Javan Yellownape Chrysophlegma mentale


Justification of Red List Category
This newly split species is listed as Near Threatened because it is estimated to have a moderately small and fragmented population, assumed to exist in small sub-populations and inferred to be in decline owing to limited habitat loss and degradation.

Population justification
The global population size has not been formally quantified, but the species is reported to be uncommon to locally common (del Hoyo et al. 2002). It is preliminarily estimated to approach as few as 10,000 mature individuals, thus it is placed in the band for 10,000-19,999 mature individuals, assumed to equate to c.15,000-30,000 individuals in total. It is assumed that no sub-population numbers more than 1,000 mature individuals.

Trend justification
Much of the remaining forest on Java is protected (M. Lammertink in litt. 2014) and recent analyses have reported stable forest cover on the island during 2000-2012 (Miettinen et al. 2011, Hansen et al. 2013). However, it is precautionarily assumed that limited habitat loss and degradation is driving a slow decline in the population.

Distribution and population

Chrysophlegma mentale is endemic to Java, Indonesia, where it occurs in the west of the island (Winkler et al. 1995, del Hoyo et al. 2002).


This species inhabits primary evergreen or moss forests in lowlands and mountains, particularly wetter areas, favouring dense understorey and large trees (Winkler et al. 1995). Information on the habitat of the species prior to the split indicates that only rarely is it seen in dense and tall secondary growth or in scrub and cultivated land (Winkler et al. 1995). Breeding has been recorded in March (Winkler et al. 1995).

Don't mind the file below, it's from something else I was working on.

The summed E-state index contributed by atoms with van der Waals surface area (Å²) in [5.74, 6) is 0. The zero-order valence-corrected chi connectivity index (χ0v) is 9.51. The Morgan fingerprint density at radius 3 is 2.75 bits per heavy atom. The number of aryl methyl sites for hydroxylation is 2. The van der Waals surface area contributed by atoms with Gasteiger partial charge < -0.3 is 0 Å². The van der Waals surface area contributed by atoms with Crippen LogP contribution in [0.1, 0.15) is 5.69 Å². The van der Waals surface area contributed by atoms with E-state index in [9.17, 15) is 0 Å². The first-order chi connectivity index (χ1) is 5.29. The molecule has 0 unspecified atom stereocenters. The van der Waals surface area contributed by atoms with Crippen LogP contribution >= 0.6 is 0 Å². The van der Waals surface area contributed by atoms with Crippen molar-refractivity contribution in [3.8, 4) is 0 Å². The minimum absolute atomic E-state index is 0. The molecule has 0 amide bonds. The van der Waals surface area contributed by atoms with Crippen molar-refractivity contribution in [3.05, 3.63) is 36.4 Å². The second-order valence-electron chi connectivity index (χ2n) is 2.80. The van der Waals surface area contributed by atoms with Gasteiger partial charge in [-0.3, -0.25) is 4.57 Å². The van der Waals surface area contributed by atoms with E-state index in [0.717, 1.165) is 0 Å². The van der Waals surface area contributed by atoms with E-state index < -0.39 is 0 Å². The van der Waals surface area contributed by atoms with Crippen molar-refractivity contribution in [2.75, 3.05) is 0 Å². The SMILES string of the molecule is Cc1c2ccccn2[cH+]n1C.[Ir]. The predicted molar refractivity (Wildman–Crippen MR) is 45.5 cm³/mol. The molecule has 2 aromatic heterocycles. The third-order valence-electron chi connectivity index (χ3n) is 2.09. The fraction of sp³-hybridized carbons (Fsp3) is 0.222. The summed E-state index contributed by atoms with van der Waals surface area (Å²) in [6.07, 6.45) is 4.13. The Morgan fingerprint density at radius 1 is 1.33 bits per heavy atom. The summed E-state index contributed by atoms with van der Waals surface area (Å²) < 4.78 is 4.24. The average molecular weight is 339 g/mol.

Historically, deforestation on Java has been rapid and extensive, with less than 10% of the land area now covered in closed-canopy forest, of which much is protected (M. Lammertink in litt. 2014). Recent analyses suggest that forest cover was stable on Java during 2000-2012 (Miettinen et al. 2011, Hansen et al. 2013). However, the establishment of plantations and young secondary growth can conceal impacts on primary forest in such analyses. It is precautionarily assumed that logging for timber and fuelwood and agricultural expansion are driving the limited destruction and degradation of primary and mature secondary forest.

Conservation actions

Conservation Actions Underway
No targeted conservation actions are known for this species, although some of its habitat is protected.

Conservation Actions Proposed
Carry out surveys to quantify the population size. Use remote sensing techniques to monitor land-use change on Java. Increase the area of suitable habitat that receives effective protection.


Text account compilers
Butchart, S., Ekstrom, J., Symes, A. & Taylor, J.

Lammertink, M.

Recommended citation
BirdLife International (2023) Species factsheet: Chrysophlegma mentale. Downloaded from http://www.birdlife.org on 02/04/2023. Recommended citation for factsheets for more than one species: BirdLife International (2023) IUCN Red List for birds. Downloaded from http://www.birdlife.org on 02/04/2023.